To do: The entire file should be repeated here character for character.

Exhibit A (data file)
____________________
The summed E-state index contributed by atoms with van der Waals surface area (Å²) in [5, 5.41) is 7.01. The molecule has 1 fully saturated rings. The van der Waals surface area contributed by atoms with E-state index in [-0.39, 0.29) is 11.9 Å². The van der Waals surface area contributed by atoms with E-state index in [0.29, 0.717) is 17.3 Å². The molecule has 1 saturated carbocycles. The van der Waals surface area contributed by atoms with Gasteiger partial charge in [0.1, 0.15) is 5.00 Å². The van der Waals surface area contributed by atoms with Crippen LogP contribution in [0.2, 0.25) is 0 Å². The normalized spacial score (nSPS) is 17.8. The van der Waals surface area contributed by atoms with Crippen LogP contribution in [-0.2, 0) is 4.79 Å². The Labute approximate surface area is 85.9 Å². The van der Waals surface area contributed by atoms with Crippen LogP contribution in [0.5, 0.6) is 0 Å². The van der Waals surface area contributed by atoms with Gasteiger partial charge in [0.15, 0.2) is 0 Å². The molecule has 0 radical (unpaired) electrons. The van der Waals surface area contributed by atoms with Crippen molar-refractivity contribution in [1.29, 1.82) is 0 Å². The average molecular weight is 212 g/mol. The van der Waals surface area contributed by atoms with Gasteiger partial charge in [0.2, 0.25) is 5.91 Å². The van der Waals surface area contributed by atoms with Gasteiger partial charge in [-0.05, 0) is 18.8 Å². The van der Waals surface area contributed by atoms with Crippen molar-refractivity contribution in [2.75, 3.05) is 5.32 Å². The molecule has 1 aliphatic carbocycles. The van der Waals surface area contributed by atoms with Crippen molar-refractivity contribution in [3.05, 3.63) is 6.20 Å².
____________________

The summed E-state index contributed by atoms with van der Waals surface area (Å²) in [5, 5.41) is 7.01. The molecule has 1 fully saturated rings. The van der Waals surface area contributed by atoms with E-state index in [-0.39, 0.29) is 11.9 Å². The van der Waals surface area contributed by atoms with E-state index in [0.29, 0.717) is 17.3 Å². The molecule has 1 saturated carbocycles. The van der Waals surface area contributed by atoms with Gasteiger partial charge in [0.1, 0.15) is 5.00 Å². The van der Waals surface area contributed by atoms with Crippen LogP contribution in [0.2, 0.25) is 0 Å². The normalized spacial score (nSPS) is 17.8. The van der Waals surface area contributed by atoms with Crippen LogP contribution in [-0.2, 0) is 4.79 Å². The Labute approximate surface area is 85.9 Å². The van der Waals surface area contributed by atoms with Crippen LogP contribution in [0.5, 0.6) is 0 Å². The van der Waals surface area contributed by atoms with Gasteiger partial charge in [0.15, 0.2) is 0 Å². The molecule has 0 radical (unpaired) electrons. The van der Waals surface area contributed by atoms with Crippen molar-refractivity contribution in [1.29, 1.82) is 0 Å². The average molecular weight is 212 g/mol. The van der Waals surface area contributed by atoms with Gasteiger partial charge in [0.2, 0.25) is 5.91 Å². The van der Waals surface area contributed by atoms with Gasteiger partial charge in [-0.05, 0) is 18.8 Å². The van der Waals surface area contributed by atoms with Crippen molar-refractivity contribution in [2.75, 3.05) is 5.32 Å². The molecule has 1 aliphatic carbocycles. The van der Waals surface area contributed by atoms with Crippen molar-refractivity contribution in [3.05, 3.63) is 6.20 Å².